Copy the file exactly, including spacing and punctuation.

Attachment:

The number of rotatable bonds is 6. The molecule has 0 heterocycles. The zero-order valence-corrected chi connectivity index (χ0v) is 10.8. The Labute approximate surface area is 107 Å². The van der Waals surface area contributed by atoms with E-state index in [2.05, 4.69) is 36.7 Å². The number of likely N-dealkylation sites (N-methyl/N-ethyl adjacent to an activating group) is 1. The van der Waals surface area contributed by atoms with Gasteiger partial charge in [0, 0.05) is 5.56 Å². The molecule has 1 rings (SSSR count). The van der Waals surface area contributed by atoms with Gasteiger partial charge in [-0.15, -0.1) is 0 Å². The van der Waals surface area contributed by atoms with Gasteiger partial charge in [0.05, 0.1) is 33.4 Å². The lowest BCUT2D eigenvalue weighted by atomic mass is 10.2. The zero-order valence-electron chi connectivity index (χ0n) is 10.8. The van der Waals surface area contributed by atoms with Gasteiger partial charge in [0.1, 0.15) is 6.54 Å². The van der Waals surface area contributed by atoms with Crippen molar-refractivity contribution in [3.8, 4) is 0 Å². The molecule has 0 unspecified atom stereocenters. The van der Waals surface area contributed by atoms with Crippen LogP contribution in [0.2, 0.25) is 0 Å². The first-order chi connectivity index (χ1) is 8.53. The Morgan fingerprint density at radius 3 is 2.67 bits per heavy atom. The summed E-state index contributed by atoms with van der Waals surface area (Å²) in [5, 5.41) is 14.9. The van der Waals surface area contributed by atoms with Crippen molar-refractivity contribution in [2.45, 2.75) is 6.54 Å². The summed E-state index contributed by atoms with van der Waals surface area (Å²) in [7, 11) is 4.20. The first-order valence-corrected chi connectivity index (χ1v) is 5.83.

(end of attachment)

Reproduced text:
The number of rotatable bonds is 6. The molecule has 0 heterocycles. The zero-order valence-corrected chi connectivity index (χ0v) is 10.8. The Labute approximate surface area is 107 Å². The van der Waals surface area contributed by atoms with E-state index in [2.05, 4.69) is 36.7 Å². The number of likely N-dealkylation sites (N-methyl/N-ethyl adjacent to an activating group) is 1. The van der Waals surface area contributed by atoms with Gasteiger partial charge in [0, 0.05) is 5.56 Å². The molecule has 1 rings (SSSR count). The van der Waals surface area contributed by atoms with Gasteiger partial charge in [-0.15, -0.1) is 0 Å². The van der Waals surface area contributed by atoms with Gasteiger partial charge in [0.05, 0.1) is 33.4 Å². The lowest BCUT2D eigenvalue weighted by atomic mass is 10.2. The zero-order valence-electron chi connectivity index (χ0n) is 10.8. The van der Waals surface area contributed by atoms with Gasteiger partial charge in [0.1, 0.15) is 6.54 Å². The van der Waals surface area contributed by atoms with Crippen molar-refractivity contribution in [3.8, 4) is 0 Å². The molecule has 0 unspecified atom stereocenters. The van der Waals surface area contributed by atoms with Crippen LogP contribution in [0.2, 0.25) is 0 Å². The first-order chi connectivity index (χ1) is 8.53. The Morgan fingerprint density at radius 3 is 2.67 bits per heavy atom. The summed E-state index contributed by atoms with van der Waals surface area (Å²) in [5, 5.41) is 14.9. The van der Waals surface area contributed by atoms with Crippen molar-refractivity contribution in [2.45, 2.75) is 6.54 Å². The summed E-state index contributed by atoms with van der Waals surface area (Å²) in [7, 11) is 4.20. The first-order valence-corrected chi connectivity index (χ1v) is 5.83.